Rick Steves

Romantic Venice with the Rialto Bridge. (Dominic Arizona Bonuccelli, Rick Steves’ Europe)

Rick Steves on the woman who lost her mind in Venice

Overcome by the city’s exquisite beauty, she developed a classic case of Stendhal Syndrome.

 

Rick Steves on haggis, and other quirky foods of Europe

From pigs’ ears in Spain to horsemeat in France and spicy sheep intestines in Turkey, try dishes that make a menu unique.

 

Rick Steves on Greece’s underrated Peloponnese peninsula

Hordes of tourists flock to the Greek islands, unaware of the salty pleasures awaiting on the bluff.

 

Wenceslas Square, where the history of the Czech people plays out. (Dominic Arizona Bonuccelli, Rick Steves’ Europe)

Rick Steves on Prague, where all roads eventually lead to a pub

Once a downtrodden Soviet vassal, the beer-loving country revels in freedom and capitalism.

Wenceslas Square, where the history of the Czech people plays out. (Dominic Arizona Bonuccelli, Rick Steves’ Europe)
Rome’s Pantheon. (Dominic Arizona Bonuccelli, Rick Steves’ Europe)

Rick Steves on being swept away by Rome’s cavalcade of delights

Rome is high class and low class, sacred and profane, grandiose and fragile, stormy and tranquil — all at once

Rome’s Pantheon. (Dominic Arizona Bonuccelli, Rick Steves’ Europe)
Oslo’s City Hall, with stirring murals and art that depict Norway’s history. (Rick Steves, Rick Steves’ Europe)

Rick Steves on Oslo, the polar opposite of ‘Big Box’ culture

The Norwegian capital city is expensive, but its charm and civility are priceless.

Oslo’s City Hall, with stirring murals and art that depict Norway’s history. (Rick Steves, Rick Steves’ Europe)
Neuschwanstein, “Mad” King Ludwig’s dream. (Dominic Arizona Bonuccelli, Rick Steves’ Europe)

Rick Steves revisits three enchanted German castles

The nation’s castles date back to medieval times, and today serve as amusement parks and classrooms.

Neuschwanstein, “Mad” King Ludwig’s dream. (Dominic Arizona Bonuccelli, Rick Steves’ Europe)

Rick Steves’ Europe: An innkeeper explains the real Venice

“The life here is with no cars … only boats. To live properly in Venice, you must have a boat,” says the owner of Steves’ favorite Venetian hotel.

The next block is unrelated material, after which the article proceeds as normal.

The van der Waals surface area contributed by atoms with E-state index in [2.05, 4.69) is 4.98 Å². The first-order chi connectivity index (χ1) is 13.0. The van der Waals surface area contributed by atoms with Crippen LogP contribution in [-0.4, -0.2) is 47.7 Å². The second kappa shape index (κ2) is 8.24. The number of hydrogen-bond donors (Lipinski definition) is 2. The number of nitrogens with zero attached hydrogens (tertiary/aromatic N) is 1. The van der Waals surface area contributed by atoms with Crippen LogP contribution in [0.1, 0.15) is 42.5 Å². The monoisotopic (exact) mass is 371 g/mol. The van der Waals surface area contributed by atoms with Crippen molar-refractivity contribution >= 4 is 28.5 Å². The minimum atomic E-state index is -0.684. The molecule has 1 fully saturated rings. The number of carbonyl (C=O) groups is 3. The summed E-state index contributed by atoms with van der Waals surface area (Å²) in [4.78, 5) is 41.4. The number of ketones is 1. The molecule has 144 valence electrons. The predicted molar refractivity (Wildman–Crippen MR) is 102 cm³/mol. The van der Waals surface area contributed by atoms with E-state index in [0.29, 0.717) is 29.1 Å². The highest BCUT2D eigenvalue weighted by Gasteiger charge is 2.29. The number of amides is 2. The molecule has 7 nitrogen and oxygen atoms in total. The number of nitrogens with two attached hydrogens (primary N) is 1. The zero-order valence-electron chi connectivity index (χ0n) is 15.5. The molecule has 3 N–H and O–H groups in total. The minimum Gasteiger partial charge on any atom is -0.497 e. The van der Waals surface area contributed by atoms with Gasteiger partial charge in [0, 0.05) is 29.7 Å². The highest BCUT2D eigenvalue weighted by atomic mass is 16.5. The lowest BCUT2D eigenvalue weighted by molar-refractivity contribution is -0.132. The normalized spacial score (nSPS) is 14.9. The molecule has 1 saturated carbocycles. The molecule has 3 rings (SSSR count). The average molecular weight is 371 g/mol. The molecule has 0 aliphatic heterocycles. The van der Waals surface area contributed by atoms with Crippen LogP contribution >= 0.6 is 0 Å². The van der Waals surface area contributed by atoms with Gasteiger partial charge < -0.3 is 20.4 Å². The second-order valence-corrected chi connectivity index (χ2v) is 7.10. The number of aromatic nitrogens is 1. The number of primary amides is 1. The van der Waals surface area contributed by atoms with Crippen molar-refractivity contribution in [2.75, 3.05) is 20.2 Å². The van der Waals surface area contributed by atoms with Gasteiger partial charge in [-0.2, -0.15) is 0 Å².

Rick Steves on Bruges, pickled in gothic, sweetened by chocolate

This weekly dose of travel dreaming takes us to Belgium’s most charming city.

Rick Steves’ Europe: York Minster: England’s most amazing church

A smart decision by York’s leaders in Victorian times preserved the town’s historic charm.

Rick Steves’ memories of fado, the mournful blues of Lisbon

For an authentic experience, you have to seek out the city’s rustic neighborhoods after dark.

Rick Steves’ 4 favorite easy, rewarding day trips from Paris

The City of Light can be intense, so these countryside destinations provide a relaxing change of pace.

Rick Steves feels the pulse of thriving, cultured Madrid

When it comes to the secrets of living well, the Spanish city’s inhabitants seem to have cracked the code.

Rick Steves samples the tasty complexity of Sicilian cuisine.

Food can be a religious experience at this crossroads of Mediterranean and North African cultures.

Rick Steves on the raw beauty of Iceland’s fire and ice

From volcano chamber explorations to geothermal pool plunges, Iceland offers adventures like no other place.

Rick Steves on Pompeii, Italy’s frozen-in-time Roman city

The volcanic ash that destroyed the city also ensured its remarkable preservation, down to the folds on victims’ togas.

Rick Steves on foraging Europe’s markets for the perfect picnic

Your tummy will be full of delicious food and your mind will be stuffed with tasty memories.

While stuck at home, Rick Steves reminiscences about Europe

Edmonds’ travel guru reflects on his favorite memories of experiencing Europe’s living traditions.

Rick Steves on Bristol, England’s sassy port city

While you’ll still see bankers, you’ll also likely see old hippies, college students, hordes of cyclists and vegan restaurants.

Rick Steves on visiting the great libraries of Europe

They’re a wonderful way to engage more deeply with the continent and its history.